Another boy the missionaries were teaching before I got here recently decided he wanted to get baptized, and we worked out a plan with him to iron out his doubts. 

Another one of our golden less-active/investigator couples suffered the lowest blow of the week, being victims of a serious robbery, losing about 6000 soles. That'll continue to be a struggle, but they've determined to not let it interfere with the marriage or the subsequent baptism. This is actually a sizable act of faith, since marriage takes money here.  

Later, one of the go-nowhere contacts we made (I'm super busy, I can't talk right now...yeah, yeah, come back tomorrow!!) turned into a great new investigator the next day who changed his life five years ago through Alcoholics Anonymous and is looking for the next step to get closer to God. 

At the end of the week, we met with other great families, including two dramatic teenage twins- one who was already baptized and one who's still waiting. She said she had questions the other missionaries couldn't answer and left her confused.  I mentally braced myself to give delicate answers to sensitive church topics, when she asked, "Why do we need the Book of Mormon when we already have the Bible?" I don't know what the other missionaries were thinking, but we answered it with ease and she said she felt a lot more sure afterward, and that she's ready to give an extra effort to find out if it's true. My favorite part was after our member gave his testimony, and she raised her hand and dramatically said, "You know, something, hermano? When you talk, somehow... I know that what you say is the truth." Slay ém, Emilio.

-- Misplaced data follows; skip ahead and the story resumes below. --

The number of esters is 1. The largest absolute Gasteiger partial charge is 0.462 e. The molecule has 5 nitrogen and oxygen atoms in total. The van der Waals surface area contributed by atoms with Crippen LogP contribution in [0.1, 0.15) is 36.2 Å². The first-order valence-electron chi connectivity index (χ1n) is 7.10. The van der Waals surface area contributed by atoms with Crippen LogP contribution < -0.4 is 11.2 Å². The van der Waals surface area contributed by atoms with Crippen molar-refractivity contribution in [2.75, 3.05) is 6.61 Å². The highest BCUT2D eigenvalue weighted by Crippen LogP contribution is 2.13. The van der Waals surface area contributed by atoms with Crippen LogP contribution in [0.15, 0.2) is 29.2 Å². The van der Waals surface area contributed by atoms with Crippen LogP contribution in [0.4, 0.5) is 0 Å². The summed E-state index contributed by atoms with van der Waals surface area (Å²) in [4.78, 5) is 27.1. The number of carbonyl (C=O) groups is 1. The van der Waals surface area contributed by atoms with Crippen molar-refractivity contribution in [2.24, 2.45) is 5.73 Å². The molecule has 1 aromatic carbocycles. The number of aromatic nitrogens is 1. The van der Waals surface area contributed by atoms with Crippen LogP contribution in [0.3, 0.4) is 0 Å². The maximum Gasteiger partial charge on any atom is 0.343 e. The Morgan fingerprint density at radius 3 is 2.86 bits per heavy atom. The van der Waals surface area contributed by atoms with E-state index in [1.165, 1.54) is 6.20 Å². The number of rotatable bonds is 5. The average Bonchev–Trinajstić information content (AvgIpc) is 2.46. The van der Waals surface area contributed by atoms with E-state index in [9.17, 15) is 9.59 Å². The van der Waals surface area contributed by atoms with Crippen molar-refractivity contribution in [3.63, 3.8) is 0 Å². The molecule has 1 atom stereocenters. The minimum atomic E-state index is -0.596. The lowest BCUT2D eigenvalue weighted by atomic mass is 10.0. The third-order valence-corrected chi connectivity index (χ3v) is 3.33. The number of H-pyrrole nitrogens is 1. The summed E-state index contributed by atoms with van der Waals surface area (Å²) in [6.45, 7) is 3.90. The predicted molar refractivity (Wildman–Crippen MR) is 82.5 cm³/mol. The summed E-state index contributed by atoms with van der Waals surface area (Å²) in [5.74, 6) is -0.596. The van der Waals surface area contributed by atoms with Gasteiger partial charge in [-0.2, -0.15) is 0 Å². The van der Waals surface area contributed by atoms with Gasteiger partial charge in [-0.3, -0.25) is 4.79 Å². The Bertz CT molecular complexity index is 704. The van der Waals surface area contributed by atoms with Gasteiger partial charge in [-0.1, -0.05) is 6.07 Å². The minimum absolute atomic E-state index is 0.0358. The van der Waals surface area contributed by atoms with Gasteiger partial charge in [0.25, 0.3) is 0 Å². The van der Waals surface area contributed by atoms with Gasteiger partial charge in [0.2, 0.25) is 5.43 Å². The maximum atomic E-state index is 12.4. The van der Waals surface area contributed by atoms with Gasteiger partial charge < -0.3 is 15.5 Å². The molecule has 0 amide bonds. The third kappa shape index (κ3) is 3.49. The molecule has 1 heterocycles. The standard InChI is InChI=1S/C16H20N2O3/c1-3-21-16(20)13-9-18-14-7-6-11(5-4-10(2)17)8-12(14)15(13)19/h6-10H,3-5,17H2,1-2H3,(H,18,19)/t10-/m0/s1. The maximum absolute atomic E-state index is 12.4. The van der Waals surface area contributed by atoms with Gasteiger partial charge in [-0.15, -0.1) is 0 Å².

Of course, our sense of joy this week was doubled by General Conference, the theme of which in part, as far as I could see, was joy and thanksgiving. President Nelson spoke on the indomitable joy that can conquer all situations when we are focused on Christ. President Eyring spoke on the importance of finding joy and thanksgiving in Sunday services, which Elder Davies said ought to be filled with "majestic awe" and "profound thanksgiving".  President Monson spoke on how wonderful it is that we know the Plan of Salvation, and what that can mean in our lives. To that same theme, President Uchtdorf said, "Does it not fill our hearts and minds with wonder and awe to contemplate the Great Plan of Happiness our Heavenly Father has prepared for us? Does it not fill us with unspeakable joy to know of the glorious future of all who wait upon the Lord?" What struck me was the sincerity with which they said it; their voices choked with emotion and their faces beaming as they shared how much happiness it brought them. I know they are servants of God, and I know life is certainly meant to be joyful.